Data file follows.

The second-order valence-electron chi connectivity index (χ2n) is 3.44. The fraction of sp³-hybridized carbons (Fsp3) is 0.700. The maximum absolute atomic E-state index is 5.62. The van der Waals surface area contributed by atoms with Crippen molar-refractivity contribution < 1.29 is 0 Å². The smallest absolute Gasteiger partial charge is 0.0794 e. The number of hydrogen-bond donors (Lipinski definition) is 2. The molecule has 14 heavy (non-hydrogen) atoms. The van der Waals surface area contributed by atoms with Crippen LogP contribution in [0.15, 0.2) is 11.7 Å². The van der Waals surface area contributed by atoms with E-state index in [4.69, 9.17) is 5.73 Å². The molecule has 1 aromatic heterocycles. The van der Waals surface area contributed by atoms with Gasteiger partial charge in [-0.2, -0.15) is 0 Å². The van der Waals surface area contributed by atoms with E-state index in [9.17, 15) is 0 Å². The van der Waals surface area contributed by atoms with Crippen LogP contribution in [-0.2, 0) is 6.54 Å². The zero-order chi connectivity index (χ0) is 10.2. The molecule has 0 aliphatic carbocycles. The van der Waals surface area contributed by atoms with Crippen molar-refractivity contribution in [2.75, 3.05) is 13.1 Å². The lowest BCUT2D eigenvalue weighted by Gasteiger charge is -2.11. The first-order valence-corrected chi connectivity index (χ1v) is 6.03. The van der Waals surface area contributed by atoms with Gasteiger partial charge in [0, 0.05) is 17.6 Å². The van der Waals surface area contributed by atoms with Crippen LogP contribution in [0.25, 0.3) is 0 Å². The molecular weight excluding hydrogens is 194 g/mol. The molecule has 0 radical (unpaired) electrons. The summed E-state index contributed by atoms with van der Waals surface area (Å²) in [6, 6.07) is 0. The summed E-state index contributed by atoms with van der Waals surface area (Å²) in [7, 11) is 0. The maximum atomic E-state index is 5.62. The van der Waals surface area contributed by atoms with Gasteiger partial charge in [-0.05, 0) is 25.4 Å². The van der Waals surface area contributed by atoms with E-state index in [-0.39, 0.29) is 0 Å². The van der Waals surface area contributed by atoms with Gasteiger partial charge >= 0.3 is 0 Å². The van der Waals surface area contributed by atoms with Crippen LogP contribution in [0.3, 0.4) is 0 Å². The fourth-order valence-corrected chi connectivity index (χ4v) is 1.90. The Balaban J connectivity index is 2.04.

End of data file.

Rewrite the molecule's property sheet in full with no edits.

The second-order valence-electron chi connectivity index (χ2n) is 3.44. The fraction of sp³-hybridized carbons (Fsp3) is 0.700. The maximum absolute atomic E-state index is 5.62. The van der Waals surface area contributed by atoms with Crippen molar-refractivity contribution < 1.29 is 0 Å². The smallest absolute Gasteiger partial charge is 0.0794 e. The number of hydrogen-bond donors (Lipinski definition) is 2. The molecule has 14 heavy (non-hydrogen) atoms. The van der Waals surface area contributed by atoms with Crippen LogP contribution in [0.15, 0.2) is 11.7 Å². The van der Waals surface area contributed by atoms with E-state index in [4.69, 9.17) is 5.73 Å². The molecule has 1 aromatic heterocycles. The van der Waals surface area contributed by atoms with Gasteiger partial charge in [-0.2, -0.15) is 0 Å². The van der Waals surface area contributed by atoms with E-state index in [9.17, 15) is 0 Å². The van der Waals surface area contributed by atoms with Crippen LogP contribution in [-0.2, 0) is 6.54 Å². The zero-order chi connectivity index (χ0) is 10.2. The molecule has 0 aliphatic carbocycles. The van der Waals surface area contributed by atoms with Crippen molar-refractivity contribution in [2.75, 3.05) is 13.1 Å². The lowest BCUT2D eigenvalue weighted by Gasteiger charge is -2.11. The first-order valence-corrected chi connectivity index (χ1v) is 6.03. The van der Waals surface area contributed by atoms with Gasteiger partial charge in [0, 0.05) is 17.6 Å². The van der Waals surface area contributed by atoms with Crippen LogP contribution in [0.25, 0.3) is 0 Å². The molecular weight excluding hydrogens is 194 g/mol. The molecule has 0 radical (unpaired) electrons. The summed E-state index contributed by atoms with van der Waals surface area (Å²) in [6, 6.07) is 0. The summed E-state index contributed by atoms with van der Waals surface area (Å²) in [7, 11) is 0. The maximum atomic E-state index is 5.62. The van der Waals surface area contributed by atoms with Gasteiger partial charge in [-0.05, 0) is 25.4 Å². The van der Waals surface area contributed by atoms with E-state index in [-0.39, 0.29) is 0 Å². The van der Waals surface area contributed by atoms with Gasteiger partial charge >= 0.3 is 0 Å². The van der Waals surface area contributed by atoms with Crippen LogP contribution in [0.3, 0.4) is 0 Å². The fourth-order valence-corrected chi connectivity index (χ4v) is 1.90. The Balaban J connectivity index is 2.04.